Mom's Breast Milk Is Only Hours Apart. THIS Is The Incredible Reason For The Color Change
February 25, 2016
Mallory Smothers, a mom from Arkansas, posted a photo to Facebook of two bags of breast milk — one pumped on a Thursday night, the other pumped the next morning — because of how drastically different in color they were. In the caption, she detailed her "cuckoo awesome" discovery about breast milk.
"So yall.. This is just cuckoo awesome -- I read an article from a medical journal not too long ago about how Mom's milk changes to tailor baby's needs in more ways than just caloric intake. So this doctor discusses that when a baby nurses, it creates a vacuum in which the infant's saliva sneaks into the mother's nipple. There, it is believed that mammary gland receptors interpret the "baby spit backwash" for bacteria and viruses and, if they detect something amiss (i.e., the baby is sick or fighting off an infection), Mom's body will actually change the milk's immunological composition, tailoring it to the baby's particular pathogens by producing customized antibodies. (Science backs this up. A 2013 Clinical and Translational Immunology study found that when a baby is ill, the numbers of leukocytes in its mother's breast milk spike.) So I filed that away in the back of my mind until I was packing frozen milk into the big deep freeze today.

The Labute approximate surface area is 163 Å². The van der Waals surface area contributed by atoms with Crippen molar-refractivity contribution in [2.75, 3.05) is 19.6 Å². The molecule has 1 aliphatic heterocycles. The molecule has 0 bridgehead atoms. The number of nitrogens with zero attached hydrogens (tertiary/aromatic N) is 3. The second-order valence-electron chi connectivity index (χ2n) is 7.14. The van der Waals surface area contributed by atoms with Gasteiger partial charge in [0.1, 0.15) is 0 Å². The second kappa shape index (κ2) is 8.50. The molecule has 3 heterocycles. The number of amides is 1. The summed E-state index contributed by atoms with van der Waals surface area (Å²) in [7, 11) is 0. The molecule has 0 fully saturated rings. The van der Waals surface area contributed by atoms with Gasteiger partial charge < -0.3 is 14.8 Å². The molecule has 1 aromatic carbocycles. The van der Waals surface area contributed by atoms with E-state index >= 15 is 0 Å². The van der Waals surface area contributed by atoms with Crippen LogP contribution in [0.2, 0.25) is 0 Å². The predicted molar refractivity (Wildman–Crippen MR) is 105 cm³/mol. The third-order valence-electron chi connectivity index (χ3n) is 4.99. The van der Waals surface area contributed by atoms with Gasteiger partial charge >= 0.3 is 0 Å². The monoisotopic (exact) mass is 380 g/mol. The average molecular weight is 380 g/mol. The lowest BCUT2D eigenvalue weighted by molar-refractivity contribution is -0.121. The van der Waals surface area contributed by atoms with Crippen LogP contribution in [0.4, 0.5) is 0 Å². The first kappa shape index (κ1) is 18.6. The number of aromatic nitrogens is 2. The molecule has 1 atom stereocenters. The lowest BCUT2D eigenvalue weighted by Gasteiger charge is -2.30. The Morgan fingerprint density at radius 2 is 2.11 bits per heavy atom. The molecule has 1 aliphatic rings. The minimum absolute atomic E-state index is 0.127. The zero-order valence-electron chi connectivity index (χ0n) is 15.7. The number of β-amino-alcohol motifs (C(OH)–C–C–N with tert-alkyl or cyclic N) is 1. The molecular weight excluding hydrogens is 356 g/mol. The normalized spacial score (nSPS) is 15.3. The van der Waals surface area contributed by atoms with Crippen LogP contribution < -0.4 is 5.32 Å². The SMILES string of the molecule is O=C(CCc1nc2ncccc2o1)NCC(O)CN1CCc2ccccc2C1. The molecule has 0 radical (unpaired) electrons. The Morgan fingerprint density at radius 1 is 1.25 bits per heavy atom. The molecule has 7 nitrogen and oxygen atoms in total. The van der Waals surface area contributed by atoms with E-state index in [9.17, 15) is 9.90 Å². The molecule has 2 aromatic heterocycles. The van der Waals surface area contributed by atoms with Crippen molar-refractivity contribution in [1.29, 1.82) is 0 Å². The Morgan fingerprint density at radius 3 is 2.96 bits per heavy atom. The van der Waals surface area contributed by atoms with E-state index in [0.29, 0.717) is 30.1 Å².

I pumped the milk on the left Thursday night before we laid down for bed. I nurse Baby every 2 hours or so overnight and don't pump until we get up for the day. I noticed in the wee hours of Friday morning, 3 AM or so -- she was congested, irritable, and sneezing A LOT. Probably a cold, right?
When we got up Friday morning, I pumped, just as we always do. What I pumped is on the right side of the photo.
I didn't notice a difference until today, but look at how much more the milk I produced Friday resembles colostrum (The super milk full of antibodies and leukocytes you make during the first few days after birth) and this comes after nursing the baby with a cold all night long..
Pretty awesome, huh?! The human body never ceases to amaze me."
And the science she mentions in her post checks out. Here is a link to the 2013 study published in the journal Clinical and Translational Immunology.
Yeah, I guess the human body is pretty cool.
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